It’s election season here in the USA. This year is particularly cringeworthy, but the general format is the same as it’s been since long before I was born. Two major parties each nominate a candidate. Both candidates win a reasonable share of electoral votes. No one else ever gets any electoral votes. Neither party shows a consistent advantage over the decades. Occasionally third parties and independents have made a good showing, but this two-party system has been remarkably stable over our nation’s history. That amazes me. Let me clarify. I’ve seen a lot written about the dominance of Republicans and Democrats, and how Duverger’s Law impedes the success of new parties. But that’s not what interests me. As a biologist, I’m used to competitive exclusion: no two species can occupy the same niche indefinitely. Within a species, a genetic difference does not persist long in the gene pool except under unusual conditions. A balanced polymorphism requires an explanation. So my question isn’t why we don’t have more political parties. It’s why we don’t have fewer.
To be clear, I’m not advocating for a one-party state. Democracy doesn’t function well when we don’t have choices. But that’s exactly why the two-party stability is perplexing to me as a population geneticist. It’s not written into the Constitution that we need to have two parties to give voters a choice. No one had to legislate it, because the duality emerges naturally. But why? Think of a simple political model. Imagine that voter needs are distributed uniformly along an axis of policy. A perfectly centrist candidate should always outperform a left- or right-leaning party, in terms of being more appealing to more voters. Red and blue candidates should always lose to a perfectly purple candidate. If voter needs show a so-called normal or bell-shaped distribution, with more people in the middle, the centrist candidate will have an even greater advantage. This is what usually happens in evolution, after all. Most traits are under stabilizing selection, meaning the individuals with intermediate features do the best. Likewise, a single purple political party should emerge as the reliable winner election after election. That obviously hasn’t happened.
“But…,” you protest. You can come up with a litany of reasons why my model is oversimplified. It’s because voters tend to shun the status quo. It’s because the political landscape is constantly fluctuating. It’s because people just naturally have either a liberal brain or a conservative brain, so voter needs are actually bimodally distributed. It’s because of campaign financing laws. It’s because parties don’t actually stand for anything besides their own self-propagation. I agree, one or more of these factors may be at play. But which ones? Do we really know? All models are wrong, but some models are useful. In biology, we have simple mathematical formulas that can explain when two gene variants will be maintained by natural selection. It takes a specific set of circumstances. What’s going on in politics? Is there a simple, plausible mathematical model that you can plug into a simulation, which yields a permanent balance between two non-centrist parties? I have yet to see it.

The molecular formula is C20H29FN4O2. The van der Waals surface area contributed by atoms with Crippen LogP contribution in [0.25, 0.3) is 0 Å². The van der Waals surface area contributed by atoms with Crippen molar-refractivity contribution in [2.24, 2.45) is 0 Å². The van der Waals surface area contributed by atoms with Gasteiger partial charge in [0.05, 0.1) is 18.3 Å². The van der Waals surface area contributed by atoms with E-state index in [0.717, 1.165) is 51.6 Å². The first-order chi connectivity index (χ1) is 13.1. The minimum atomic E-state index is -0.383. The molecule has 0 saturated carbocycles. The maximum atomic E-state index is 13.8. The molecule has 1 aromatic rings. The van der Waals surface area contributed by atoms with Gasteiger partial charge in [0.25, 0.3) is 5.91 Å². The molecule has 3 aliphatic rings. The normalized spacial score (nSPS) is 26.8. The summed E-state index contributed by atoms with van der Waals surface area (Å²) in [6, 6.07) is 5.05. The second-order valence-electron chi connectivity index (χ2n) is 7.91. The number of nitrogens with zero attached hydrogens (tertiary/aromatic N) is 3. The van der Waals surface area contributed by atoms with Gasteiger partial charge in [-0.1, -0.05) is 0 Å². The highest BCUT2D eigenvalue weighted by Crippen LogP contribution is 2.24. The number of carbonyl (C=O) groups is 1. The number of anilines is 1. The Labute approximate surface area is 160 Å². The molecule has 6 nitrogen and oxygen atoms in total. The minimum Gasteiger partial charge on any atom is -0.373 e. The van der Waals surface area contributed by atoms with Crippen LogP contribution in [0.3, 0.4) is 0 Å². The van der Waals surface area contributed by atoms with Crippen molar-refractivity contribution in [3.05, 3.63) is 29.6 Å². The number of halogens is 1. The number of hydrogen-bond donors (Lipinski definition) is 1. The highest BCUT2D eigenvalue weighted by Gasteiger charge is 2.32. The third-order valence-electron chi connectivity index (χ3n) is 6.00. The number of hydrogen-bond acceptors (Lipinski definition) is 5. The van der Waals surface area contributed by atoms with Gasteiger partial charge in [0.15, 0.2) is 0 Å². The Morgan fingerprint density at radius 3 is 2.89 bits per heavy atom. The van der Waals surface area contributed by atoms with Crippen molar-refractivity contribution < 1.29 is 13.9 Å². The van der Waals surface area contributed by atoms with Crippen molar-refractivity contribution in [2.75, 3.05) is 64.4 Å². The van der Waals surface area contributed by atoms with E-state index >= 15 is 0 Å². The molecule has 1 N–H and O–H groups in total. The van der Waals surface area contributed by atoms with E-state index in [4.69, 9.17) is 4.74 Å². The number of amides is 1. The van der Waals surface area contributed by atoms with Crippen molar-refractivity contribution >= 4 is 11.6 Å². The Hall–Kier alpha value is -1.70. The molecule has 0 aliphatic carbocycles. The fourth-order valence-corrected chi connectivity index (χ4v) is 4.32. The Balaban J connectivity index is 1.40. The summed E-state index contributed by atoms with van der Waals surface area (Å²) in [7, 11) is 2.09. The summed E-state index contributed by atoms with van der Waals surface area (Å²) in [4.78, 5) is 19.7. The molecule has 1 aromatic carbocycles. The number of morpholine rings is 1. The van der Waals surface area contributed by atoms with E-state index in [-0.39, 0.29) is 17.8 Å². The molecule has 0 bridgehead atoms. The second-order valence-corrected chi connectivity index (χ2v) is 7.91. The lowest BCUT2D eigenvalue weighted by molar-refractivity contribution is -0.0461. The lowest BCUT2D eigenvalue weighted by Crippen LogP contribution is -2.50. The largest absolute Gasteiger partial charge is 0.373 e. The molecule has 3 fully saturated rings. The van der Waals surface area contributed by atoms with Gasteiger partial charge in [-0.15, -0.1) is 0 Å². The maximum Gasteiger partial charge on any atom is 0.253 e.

Evolution isn’t all stabilizing selection, of course. Traits do vary and change, otherwise we’d all still be floating in the primordial soup. One explanation for all this change is colorfully dubbed the Red Queen Hypothesis. In Lewis Carroll’s Through the Looking-Glass, the Red Queen tells Alice that she must run as fast as she can just to stay in one place. As a species evolves, other species around it are also evolving, finding new ways to infect, eat, or poison it. To stay alive, a species needs to keep up with the Joneses by constantly evolving as well. The Red Queen even explains why sex exists: you need to keep rearranging the genotypes of your offspring, or you’ll fall behind in the race. Maybe the reason for Earth’s luxuriant biodiversity is that we’re all just trying to stay ahead of each other. But the Red Queen doesn’t explain why differences are maintained within species. Take my favorite example, the sexes. Simple logic implies that an organism who can reproduce with anyone else should have higher fitness than either sex. Yet over and over again, evolution favors separate sexes. Genes that are more favorable in one sex versus the other then pile onto the sex chromosomes. Soon, each sex expresses a distinct suite of information. Eventually, you get two highly differentiated body types, and there is no place in the system for an intermediate form. The dichotomy is enforced because it depends on the choices of individuals, and most individuals prefer extremes. If this is starting to sound like our government, well, you can see where I’m going with this. A model that can explain political polarization, call it the Purple President, may also explain biological polarization.
This is just the beginning of an idea. If we can figure out exactly why the two-party system is so robust, maybe that will tell us something about genetic diversity within species. Conversely, maybe learning more about biological balancing selection will give us political insight. The Red Queen explains why we have sex at all and why species change. Perhaps the Purple President can explain why we have two sexes and why species harbor genetic differences. I’m no political scientist, but I’d happily discuss these ideas with one if there are any takers out there. In the meantime, everybody please vote.